From the Herald:
Committee selects Dunn to lead WMU
John Dunn, interim chancellor of Southern Illinois University, Carbondale, has been determined as the sole finalist for Western Michigan University's next president.
This decision was unanimous by the Presidential Search Advisory Committee and the Board of Trustees, said Ken Miller, chair of the search committee.
"He has a very low wall of accessibility [meaning he's] very easily accessible to students, faculty and staff. That seems to be his reputation where he's at, and that seemed to be the way he presented himself while he was here," Miller said. Dunn visited campus from April 8 to 10.
Miller, as well as fellow trustees Sarah DeNooyer and Bill Johnston, plan to visit Dunn's campus on Wednesday to begin contract negotiations.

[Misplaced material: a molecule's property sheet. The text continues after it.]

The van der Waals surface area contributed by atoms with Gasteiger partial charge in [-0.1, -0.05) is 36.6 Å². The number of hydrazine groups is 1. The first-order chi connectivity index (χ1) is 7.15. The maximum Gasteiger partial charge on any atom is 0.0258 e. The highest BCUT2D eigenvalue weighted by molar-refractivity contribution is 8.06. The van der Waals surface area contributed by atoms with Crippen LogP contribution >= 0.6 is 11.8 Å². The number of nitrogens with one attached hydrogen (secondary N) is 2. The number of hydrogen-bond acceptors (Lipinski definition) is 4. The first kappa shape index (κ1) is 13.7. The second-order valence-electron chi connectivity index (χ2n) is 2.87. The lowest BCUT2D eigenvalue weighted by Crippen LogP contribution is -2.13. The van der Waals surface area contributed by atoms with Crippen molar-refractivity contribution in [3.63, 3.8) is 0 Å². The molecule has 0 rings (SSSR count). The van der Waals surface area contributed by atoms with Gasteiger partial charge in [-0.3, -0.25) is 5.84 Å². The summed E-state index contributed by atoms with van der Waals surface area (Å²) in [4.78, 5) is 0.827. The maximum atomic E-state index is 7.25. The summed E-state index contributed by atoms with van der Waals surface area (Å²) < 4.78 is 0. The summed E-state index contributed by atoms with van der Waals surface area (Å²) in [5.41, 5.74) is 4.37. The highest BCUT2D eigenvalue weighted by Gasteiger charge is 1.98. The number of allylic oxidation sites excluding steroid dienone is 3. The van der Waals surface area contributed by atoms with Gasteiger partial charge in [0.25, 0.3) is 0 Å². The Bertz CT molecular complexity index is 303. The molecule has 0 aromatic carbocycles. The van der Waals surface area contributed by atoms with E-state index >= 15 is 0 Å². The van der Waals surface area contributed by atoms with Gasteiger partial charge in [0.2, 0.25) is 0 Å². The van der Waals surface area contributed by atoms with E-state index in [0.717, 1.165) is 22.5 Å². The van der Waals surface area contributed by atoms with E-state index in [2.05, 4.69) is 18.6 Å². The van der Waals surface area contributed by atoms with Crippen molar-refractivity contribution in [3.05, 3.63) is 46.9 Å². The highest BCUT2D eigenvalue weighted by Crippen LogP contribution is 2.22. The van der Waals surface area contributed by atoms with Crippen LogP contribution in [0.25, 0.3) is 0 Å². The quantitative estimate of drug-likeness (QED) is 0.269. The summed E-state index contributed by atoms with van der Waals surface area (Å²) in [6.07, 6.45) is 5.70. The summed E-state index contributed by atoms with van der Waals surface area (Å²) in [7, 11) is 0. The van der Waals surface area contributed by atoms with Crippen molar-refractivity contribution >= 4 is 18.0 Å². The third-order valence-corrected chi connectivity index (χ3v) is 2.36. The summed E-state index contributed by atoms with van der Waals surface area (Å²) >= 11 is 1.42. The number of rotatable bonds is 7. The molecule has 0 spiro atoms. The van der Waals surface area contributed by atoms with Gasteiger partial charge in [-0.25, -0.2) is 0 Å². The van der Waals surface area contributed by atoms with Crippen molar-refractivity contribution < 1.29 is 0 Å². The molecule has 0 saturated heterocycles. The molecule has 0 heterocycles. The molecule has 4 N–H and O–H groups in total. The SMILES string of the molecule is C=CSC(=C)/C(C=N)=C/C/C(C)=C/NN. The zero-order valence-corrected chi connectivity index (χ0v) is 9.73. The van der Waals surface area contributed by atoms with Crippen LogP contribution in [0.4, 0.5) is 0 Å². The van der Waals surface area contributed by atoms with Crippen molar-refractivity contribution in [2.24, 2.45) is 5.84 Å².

If the site visit and contract negotiations go well, Miller hopes to complete the appointment of president by the end of next week.
Both Dunn's academic and administrative experience and his credentials qualified him for this position, Miller said.
"For eight months of work, after literally thousands of man hours, investigation, résumé reading and interviewing, I firmly believe that we have the person we are looking for," Miller said.
Dunn was named as SIUC's interim chancellor in November 2006, and was previously provost and vice chancellor since 2002. He taught for 30 years and was a dean of the University of Utah's College of Health from 1995 to 2002.
Prior to that, he was at Oregon State University for 20 years as the director of the university's Special Physical and Motor Fitness Clinic, chair of the Department of Exercise and Sport Science from 1980 to 1987, assistant dean of Health and Human Performance from 1987 to 1990 and associate provost from 1990 to 1995.
Dunn began his career teaching at the University of Connecticut in 1972. He earned bachelor's and master's degrees in special education from Northern Illinois University in 1967 and 1969, respectively. He earned his doctoral degree in physical education from Brigham Young University in 1972.
The Gazette covers the story.
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